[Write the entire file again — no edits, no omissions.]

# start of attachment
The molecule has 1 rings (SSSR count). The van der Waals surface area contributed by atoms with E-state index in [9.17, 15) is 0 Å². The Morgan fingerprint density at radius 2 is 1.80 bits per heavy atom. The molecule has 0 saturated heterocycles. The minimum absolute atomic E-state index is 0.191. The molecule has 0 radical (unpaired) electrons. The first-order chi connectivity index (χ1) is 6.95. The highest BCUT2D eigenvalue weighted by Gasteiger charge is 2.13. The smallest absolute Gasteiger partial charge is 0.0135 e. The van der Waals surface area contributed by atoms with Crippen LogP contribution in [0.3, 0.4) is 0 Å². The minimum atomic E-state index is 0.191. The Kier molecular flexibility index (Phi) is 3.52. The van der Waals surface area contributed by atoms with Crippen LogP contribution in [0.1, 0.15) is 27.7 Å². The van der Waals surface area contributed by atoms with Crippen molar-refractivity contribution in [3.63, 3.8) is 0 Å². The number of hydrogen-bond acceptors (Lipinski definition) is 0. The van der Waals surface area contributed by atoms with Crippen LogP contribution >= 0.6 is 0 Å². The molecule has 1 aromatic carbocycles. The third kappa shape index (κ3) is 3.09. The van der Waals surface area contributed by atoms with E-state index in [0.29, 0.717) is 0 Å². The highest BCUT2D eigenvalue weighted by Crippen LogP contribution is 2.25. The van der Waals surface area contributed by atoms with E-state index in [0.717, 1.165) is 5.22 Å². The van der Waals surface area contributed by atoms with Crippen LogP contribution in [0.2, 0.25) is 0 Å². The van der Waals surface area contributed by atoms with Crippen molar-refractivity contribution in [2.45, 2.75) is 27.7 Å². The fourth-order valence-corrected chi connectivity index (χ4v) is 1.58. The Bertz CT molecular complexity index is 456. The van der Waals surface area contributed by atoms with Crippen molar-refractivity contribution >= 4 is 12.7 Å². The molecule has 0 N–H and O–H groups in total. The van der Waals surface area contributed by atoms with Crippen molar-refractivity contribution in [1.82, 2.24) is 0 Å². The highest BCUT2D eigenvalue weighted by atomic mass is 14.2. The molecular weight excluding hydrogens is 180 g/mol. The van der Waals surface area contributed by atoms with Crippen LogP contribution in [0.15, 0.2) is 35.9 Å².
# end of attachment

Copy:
The molecule has 1 rings (SSSR count). The van der Waals surface area contributed by atoms with E-state index in [9.17, 15) is 0 Å². The Morgan fingerprint density at radius 2 is 1.80 bits per heavy atom. The molecule has 0 saturated heterocycles. The minimum absolute atomic E-state index is 0.191. The molecule has 0 radical (unpaired) electrons. The first-order chi connectivity index (χ1) is 6.95. The highest BCUT2D eigenvalue weighted by Gasteiger charge is 2.13. The smallest absolute Gasteiger partial charge is 0.0135 e. The van der Waals surface area contributed by atoms with Crippen LogP contribution in [0.3, 0.4) is 0 Å². The minimum atomic E-state index is 0.191. The Kier molecular flexibility index (Phi) is 3.52. The van der Waals surface area contributed by atoms with Crippen LogP contribution in [0.1, 0.15) is 27.7 Å². The van der Waals surface area contributed by atoms with Crippen molar-refractivity contribution in [3.63, 3.8) is 0 Å². The number of hydrogen-bond acceptors (Lipinski definition) is 0. The van der Waals surface area contributed by atoms with Crippen LogP contribution >= 0.6 is 0 Å². The molecule has 1 aromatic carbocycles. The third kappa shape index (κ3) is 3.09. The van der Waals surface area contributed by atoms with E-state index in [0.29, 0.717) is 0 Å². The highest BCUT2D eigenvalue weighted by Crippen LogP contribution is 2.25. The van der Waals surface area contributed by atoms with E-state index in [0.717, 1.165) is 5.22 Å². The van der Waals surface area contributed by atoms with Crippen LogP contribution in [0.2, 0.25) is 0 Å². The van der Waals surface area contributed by atoms with Crippen molar-refractivity contribution in [2.45, 2.75) is 27.7 Å². The fourth-order valence-corrected chi connectivity index (χ4v) is 1.58. The Bertz CT molecular complexity index is 456. The van der Waals surface area contributed by atoms with Crippen molar-refractivity contribution >= 4 is 12.7 Å². The molecule has 0 N–H and O–H groups in total. The van der Waals surface area contributed by atoms with Crippen molar-refractivity contribution in [1.82, 2.24) is 0 Å². The highest BCUT2D eigenvalue weighted by atomic mass is 14.2. The molecular weight excluding hydrogens is 180 g/mol. The van der Waals surface area contributed by atoms with Crippen LogP contribution in [0.15, 0.2) is 35.9 Å².